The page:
A quick glance across the countryside of the northern 3 states of Australia (Western Australia, Northern Territory, and Queensland) and you are likely to see large earthen mounds dotting the landscape. Ranging from barely above ground level to an impressive 6 meters tall (~18 feet), these mounds are the construction results of one of several species of termite, smaller conical ones from Magnetic Termites (Amitermes meridionalis) or the massive buttressed cathedrals from Spinifex Termites (Nasutitermes triodiae). Unlike their cousins that are pests to homes globally due to their consumption of dead wood – the Spinifex termites’ diet consists entirely of grasses found near the mound.
The mound serves several keys functions to the life cycle of a termite colony and from the perspective of the termite – the mound is basically a refuge from predators that serves as a place to raise young. Inside the mound is a complex network of tunnels with several large ventilation shafts that run vertically to the actual nest chamber, which is found below the surrounding soil surface. The multiple tunnels and earthen construction provides shelter from outside environment, making the temperature and humidity stable inside the mound. Due to often being made of clay the mounds themselves are fire resistant, a frequent threat during the dry season in the open forests and grasslands that span northern Australia.
Despite the obvious impact mound construction has on the local environments (a large clay object dotting the landscape) – there are some other surprising effects the mound building termites have as well. Plant communities directly on and near the mound are considerably different than those further away from the mounds, both in species compositions and in functional groups. Despite it serving as a shelter – it is thought that termite colonies cease to exist after the queen dies, leaving only the mound behind. Many other species of animals make use of the now vacant mound, including reptiles, small mammals, and marsupials. Empty mounds are even a predictable enough resource, that several species of bird only make their nests in the abandoned termite mounds! One of these is the Golden-shouldered Parrot (Psephotus chrysopterygius), a species once found over most of the Cape York Peninsula but has been reduced to under 1500 individuals in all of Australia.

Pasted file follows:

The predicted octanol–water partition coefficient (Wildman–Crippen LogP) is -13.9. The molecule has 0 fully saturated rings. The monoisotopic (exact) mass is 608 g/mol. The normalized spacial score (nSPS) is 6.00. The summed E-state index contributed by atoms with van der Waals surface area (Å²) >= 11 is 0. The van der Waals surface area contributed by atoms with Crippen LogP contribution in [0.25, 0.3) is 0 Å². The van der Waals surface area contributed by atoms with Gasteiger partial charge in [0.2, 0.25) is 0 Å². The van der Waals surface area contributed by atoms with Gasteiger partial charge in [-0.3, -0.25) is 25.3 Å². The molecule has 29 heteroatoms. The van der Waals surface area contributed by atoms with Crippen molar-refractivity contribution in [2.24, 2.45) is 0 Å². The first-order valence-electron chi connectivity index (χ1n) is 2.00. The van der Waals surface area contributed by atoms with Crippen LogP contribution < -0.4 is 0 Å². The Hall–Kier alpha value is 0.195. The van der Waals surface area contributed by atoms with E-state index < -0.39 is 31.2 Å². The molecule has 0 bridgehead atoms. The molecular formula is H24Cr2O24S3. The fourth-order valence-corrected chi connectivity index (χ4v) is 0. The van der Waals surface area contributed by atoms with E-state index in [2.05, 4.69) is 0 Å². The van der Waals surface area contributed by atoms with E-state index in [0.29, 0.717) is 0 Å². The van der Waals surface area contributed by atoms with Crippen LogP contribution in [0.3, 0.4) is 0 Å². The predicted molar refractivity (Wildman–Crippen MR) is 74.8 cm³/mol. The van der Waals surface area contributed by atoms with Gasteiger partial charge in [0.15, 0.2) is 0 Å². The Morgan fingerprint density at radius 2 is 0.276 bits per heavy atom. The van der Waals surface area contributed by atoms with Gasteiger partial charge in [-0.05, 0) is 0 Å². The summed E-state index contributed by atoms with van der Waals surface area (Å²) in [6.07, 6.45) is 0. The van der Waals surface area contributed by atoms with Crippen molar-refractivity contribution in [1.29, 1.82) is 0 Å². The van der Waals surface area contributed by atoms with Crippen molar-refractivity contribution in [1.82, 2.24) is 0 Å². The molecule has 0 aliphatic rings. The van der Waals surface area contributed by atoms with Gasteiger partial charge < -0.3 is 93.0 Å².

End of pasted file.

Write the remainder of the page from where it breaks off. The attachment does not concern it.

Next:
Mound building termites are truly ecosystem engineers, having a profound impact on the local ecosystems by creating a novel environment. It is through the construction of the mounds the termites provide habitat and food resources for many other species during and after habitation by the actual termites. Indeed northern Australia is an enormous region shaped and managed by a tiny insect.